Monthly Archives: October 2015

A loo coup, a burning toilet, green room toilets and a space loo


Female parliamentarians protest while holding hair dryers and hair straighteners. (Pic from the Sydney Morning Herald)

The Sydney Morning Herald reports on the so-called “Loo Coup” in the New South Wales parliament. Female parliamentarians are protesting the poor toilet facilities for women. Men have three showers on each floor, while women have one in the whole building and in the parliamentary gym (imagine a parliamentary gym! Imagine it!), the men’s facilities are described as palatial, while the women have a little dingy room with one sink. The male legislative council president said he was sympathetic, but building decent bathrooms for the women would cost $500,000, so it looks unlikely to happen.

The Marion Star carries a sad and bizarre story from Marion, Ohio. A three-year-old boy pushed his two-year-old brother’s head into the toilet while they were playing and flushed. The boy was burned by the water which was 140 degrees Fahrenheit (60 degrees Celsius). The little boy is being treated in hospital. It transpired that the toilet had been hooked up to the home’s water heater and the landlord is now being investigated by the police.

Also in Ohio, the Columbus Dispatch reports on the green room facilities provided to Republican presidential primary candidates as they prepared for the candidates’ debate. Candidates were assigned green rooms according to the proportion of the vote they are currently getting in polls, so Donald Trump’s team got a conference room and Marco Rubio got a theatre, as they’re both polling well, but Chris Christie and Rand Paul, both of whom are polling very poorly were assigned bathrooms in which to prepare. No one loves a loser.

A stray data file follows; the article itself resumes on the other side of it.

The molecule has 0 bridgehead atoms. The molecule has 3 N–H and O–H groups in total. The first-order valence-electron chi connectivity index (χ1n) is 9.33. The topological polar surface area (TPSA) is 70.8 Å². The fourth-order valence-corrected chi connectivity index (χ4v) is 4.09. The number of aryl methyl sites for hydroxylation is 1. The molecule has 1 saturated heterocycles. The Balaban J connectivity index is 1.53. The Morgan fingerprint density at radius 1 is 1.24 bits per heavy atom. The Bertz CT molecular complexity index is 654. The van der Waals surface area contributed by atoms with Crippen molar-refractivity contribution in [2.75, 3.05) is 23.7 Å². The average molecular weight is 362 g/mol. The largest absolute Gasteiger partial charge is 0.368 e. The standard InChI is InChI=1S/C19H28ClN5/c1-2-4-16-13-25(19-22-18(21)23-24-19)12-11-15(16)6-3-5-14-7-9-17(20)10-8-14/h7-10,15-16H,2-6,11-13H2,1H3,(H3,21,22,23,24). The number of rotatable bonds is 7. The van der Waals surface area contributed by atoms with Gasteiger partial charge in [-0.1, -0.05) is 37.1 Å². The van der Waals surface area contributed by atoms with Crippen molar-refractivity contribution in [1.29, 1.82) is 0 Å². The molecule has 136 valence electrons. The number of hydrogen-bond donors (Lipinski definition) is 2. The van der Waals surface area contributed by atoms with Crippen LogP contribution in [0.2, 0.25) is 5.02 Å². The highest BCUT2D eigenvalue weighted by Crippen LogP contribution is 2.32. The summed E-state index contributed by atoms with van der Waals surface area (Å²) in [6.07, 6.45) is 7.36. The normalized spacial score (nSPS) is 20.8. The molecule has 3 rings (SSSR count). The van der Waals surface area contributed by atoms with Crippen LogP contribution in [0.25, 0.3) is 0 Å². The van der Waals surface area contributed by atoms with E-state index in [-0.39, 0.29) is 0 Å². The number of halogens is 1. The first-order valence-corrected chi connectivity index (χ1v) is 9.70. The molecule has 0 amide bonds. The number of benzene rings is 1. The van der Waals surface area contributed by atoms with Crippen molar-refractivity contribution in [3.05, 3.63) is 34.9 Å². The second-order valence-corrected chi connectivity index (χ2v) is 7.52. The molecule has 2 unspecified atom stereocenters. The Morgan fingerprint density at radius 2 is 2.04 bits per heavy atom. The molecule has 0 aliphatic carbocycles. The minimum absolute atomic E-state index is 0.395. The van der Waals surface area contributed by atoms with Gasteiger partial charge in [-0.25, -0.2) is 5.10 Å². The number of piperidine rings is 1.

Trump’s green room on the left; Paul’s on the right. (Picture from @lacivitac on Twitter)

And finally to the International Space Station, where astronaut Samantha Cristoforetti gave a YouTube tour of the toilets in space. The toilet doesn’t look very toilet-y. But what freaks me out a little is the suction aspect. Because of the lack of gravity, suction is applied when you pee into a tube. The idea of pee being sucked out of me entirely freaks me out.


Toilets vs Smartphones, toilet politics, a waterless toilet and an instant bidet


The firefighters come to the rescue. (from Tigrigna)

We start with a story from last year that has resurfaced in my newsfeed from the Tigrigna site, all about a Chinese man who accidentally dropped his smartphone down the toilet and then reached down to get it back. Unfortunately, not only could he not reach his phone, but he got his arm stuck. This was a squat toilet, so he was essentially plunging his hand into a pit of poo. He was there for six hours until firefighters came, broke the tiles and the toilet and managed to extract him. It makes me queasy to even think about.